For many birders, myself included, it seems that the quality of birding for May and the end of April is defined by what warblers are seen. And as a result, the most exciting birds I've seen recently have been warblers. In addition to the Yellow-Rumped, I've found two other species of warblers around:
In direct contrast to the preceding species, the Palm Warbler is rather poorly named. Although they may use palms to some extent in winter, there are not very many palm trees in the boreal bogs where they breed! I saw my first two Palm Warblers for the year today.
There are of course other interesting birds arriving from the south. Swallows are increasingly obvious and I spent some time watching a group of Northern Rough-winged, Barn, Tree and Cliff Swallows as well as Chimney Swifts catching midges from the dense swarms that made biking so unpleasant at times today. This Northern Rough-winged Swallow landed to preen for the while in the middle of a dense cloud of the flies.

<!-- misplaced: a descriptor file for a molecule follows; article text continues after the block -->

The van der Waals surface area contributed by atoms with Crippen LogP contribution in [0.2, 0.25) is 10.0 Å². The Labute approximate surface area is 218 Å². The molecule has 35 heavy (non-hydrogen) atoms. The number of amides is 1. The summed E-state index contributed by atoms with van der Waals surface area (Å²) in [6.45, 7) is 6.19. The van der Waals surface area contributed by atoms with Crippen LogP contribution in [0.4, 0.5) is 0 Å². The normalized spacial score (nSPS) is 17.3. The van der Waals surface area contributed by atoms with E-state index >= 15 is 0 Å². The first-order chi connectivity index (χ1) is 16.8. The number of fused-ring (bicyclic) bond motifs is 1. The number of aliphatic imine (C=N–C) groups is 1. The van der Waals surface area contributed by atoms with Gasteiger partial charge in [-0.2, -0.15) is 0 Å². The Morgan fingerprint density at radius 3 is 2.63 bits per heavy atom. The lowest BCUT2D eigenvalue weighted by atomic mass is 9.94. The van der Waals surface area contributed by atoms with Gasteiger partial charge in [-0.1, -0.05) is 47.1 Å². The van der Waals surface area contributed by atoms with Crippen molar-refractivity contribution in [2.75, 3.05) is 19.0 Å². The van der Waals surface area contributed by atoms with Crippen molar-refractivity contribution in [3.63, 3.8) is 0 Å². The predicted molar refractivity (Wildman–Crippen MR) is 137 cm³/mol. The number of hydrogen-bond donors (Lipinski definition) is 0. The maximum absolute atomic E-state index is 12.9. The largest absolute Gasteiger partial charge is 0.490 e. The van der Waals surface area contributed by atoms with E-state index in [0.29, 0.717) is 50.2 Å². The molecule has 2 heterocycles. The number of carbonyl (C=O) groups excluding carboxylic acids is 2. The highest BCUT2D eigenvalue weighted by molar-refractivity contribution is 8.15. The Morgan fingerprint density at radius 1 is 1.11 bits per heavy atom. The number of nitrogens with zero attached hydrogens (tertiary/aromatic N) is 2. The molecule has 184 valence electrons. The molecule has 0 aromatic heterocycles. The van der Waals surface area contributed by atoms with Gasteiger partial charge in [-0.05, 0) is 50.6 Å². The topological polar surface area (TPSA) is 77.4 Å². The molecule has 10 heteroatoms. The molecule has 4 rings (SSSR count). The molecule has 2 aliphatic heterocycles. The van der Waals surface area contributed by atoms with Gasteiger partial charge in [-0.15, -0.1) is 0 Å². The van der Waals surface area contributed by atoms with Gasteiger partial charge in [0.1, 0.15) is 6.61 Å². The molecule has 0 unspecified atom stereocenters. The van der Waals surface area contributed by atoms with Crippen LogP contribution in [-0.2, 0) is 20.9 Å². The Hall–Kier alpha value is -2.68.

As the warmer temperatures arrive ephemeral forest wildflowers are racing to reproduce before they are plunged into deep shade by the maples and oaks overhead.
Yellow Trout Lilies carpet the forest floor, but will be gone without a trace not long after the trees leaf out.
Unfortunately, all these flowers are close to expanding patches of invasive Garlic Mustard, and will likely be gone within five or ten years.
Just so I don't have to end on that unhappy note, here's a nice healthy-looking fox from Guelph.